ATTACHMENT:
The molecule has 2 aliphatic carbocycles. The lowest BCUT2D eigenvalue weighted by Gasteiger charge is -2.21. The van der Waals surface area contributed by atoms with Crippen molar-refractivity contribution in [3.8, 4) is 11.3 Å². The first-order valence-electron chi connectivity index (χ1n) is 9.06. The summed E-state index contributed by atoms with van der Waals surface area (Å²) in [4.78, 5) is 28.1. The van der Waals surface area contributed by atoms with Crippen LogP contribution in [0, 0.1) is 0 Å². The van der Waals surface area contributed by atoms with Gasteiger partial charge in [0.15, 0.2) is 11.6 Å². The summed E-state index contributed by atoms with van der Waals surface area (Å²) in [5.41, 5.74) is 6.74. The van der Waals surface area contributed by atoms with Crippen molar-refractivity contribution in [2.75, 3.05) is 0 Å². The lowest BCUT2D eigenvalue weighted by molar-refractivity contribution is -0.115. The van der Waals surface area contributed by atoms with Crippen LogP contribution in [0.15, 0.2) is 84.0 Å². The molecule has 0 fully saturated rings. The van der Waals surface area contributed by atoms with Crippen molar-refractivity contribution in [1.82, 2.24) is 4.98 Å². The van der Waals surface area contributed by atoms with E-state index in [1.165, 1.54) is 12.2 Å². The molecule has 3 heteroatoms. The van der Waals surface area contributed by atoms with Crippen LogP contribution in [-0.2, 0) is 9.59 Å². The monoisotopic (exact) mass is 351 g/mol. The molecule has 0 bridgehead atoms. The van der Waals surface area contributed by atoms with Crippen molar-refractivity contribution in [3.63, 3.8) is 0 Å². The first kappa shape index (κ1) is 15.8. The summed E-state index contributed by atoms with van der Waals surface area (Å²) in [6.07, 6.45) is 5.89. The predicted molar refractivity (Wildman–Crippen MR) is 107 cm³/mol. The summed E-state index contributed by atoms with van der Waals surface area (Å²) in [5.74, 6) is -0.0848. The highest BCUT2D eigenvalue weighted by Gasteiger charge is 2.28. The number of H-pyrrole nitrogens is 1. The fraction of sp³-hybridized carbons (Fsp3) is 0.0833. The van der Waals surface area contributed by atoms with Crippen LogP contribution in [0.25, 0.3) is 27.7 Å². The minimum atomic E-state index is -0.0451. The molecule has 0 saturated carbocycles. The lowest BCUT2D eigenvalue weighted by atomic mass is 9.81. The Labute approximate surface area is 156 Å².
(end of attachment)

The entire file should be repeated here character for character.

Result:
The molecule has 2 aliphatic carbocycles. The lowest BCUT2D eigenvalue weighted by Gasteiger charge is -2.21. The van der Waals surface area contributed by atoms with Crippen molar-refractivity contribution in [3.8, 4) is 11.3 Å². The first-order valence-electron chi connectivity index (χ1n) is 9.06. The summed E-state index contributed by atoms with van der Waals surface area (Å²) in [4.78, 5) is 28.1. The van der Waals surface area contributed by atoms with Crippen LogP contribution in [0, 0.1) is 0 Å². The van der Waals surface area contributed by atoms with Gasteiger partial charge in [0.15, 0.2) is 11.6 Å². The summed E-state index contributed by atoms with van der Waals surface area (Å²) in [5.41, 5.74) is 6.74. The van der Waals surface area contributed by atoms with Crippen molar-refractivity contribution in [2.75, 3.05) is 0 Å². The lowest BCUT2D eigenvalue weighted by molar-refractivity contribution is -0.115. The van der Waals surface area contributed by atoms with Crippen LogP contribution in [0.15, 0.2) is 84.0 Å². The molecule has 0 fully saturated rings. The van der Waals surface area contributed by atoms with Crippen molar-refractivity contribution in [1.82, 2.24) is 4.98 Å². The van der Waals surface area contributed by atoms with E-state index in [1.165, 1.54) is 12.2 Å². The molecule has 3 heteroatoms. The van der Waals surface area contributed by atoms with Crippen LogP contribution in [-0.2, 0) is 9.59 Å². The monoisotopic (exact) mass is 351 g/mol. The molecule has 0 bridgehead atoms. The van der Waals surface area contributed by atoms with Crippen molar-refractivity contribution in [3.63, 3.8) is 0 Å². The first kappa shape index (κ1) is 15.8. The summed E-state index contributed by atoms with van der Waals surface area (Å²) in [6.07, 6.45) is 5.89. The predicted molar refractivity (Wildman–Crippen MR) is 107 cm³/mol. The summed E-state index contributed by atoms with van der Waals surface area (Å²) in [5.74, 6) is -0.0848. The highest BCUT2D eigenvalue weighted by Gasteiger charge is 2.28. The number of H-pyrrole nitrogens is 1. The fraction of sp³-hybridized carbons (Fsp3) is 0.0833. The van der Waals surface area contributed by atoms with Crippen LogP contribution in [0.25, 0.3) is 27.7 Å². The minimum atomic E-state index is -0.0451. The molecule has 0 saturated carbocycles. The lowest BCUT2D eigenvalue weighted by atomic mass is 9.81. The Labute approximate surface area is 156 Å².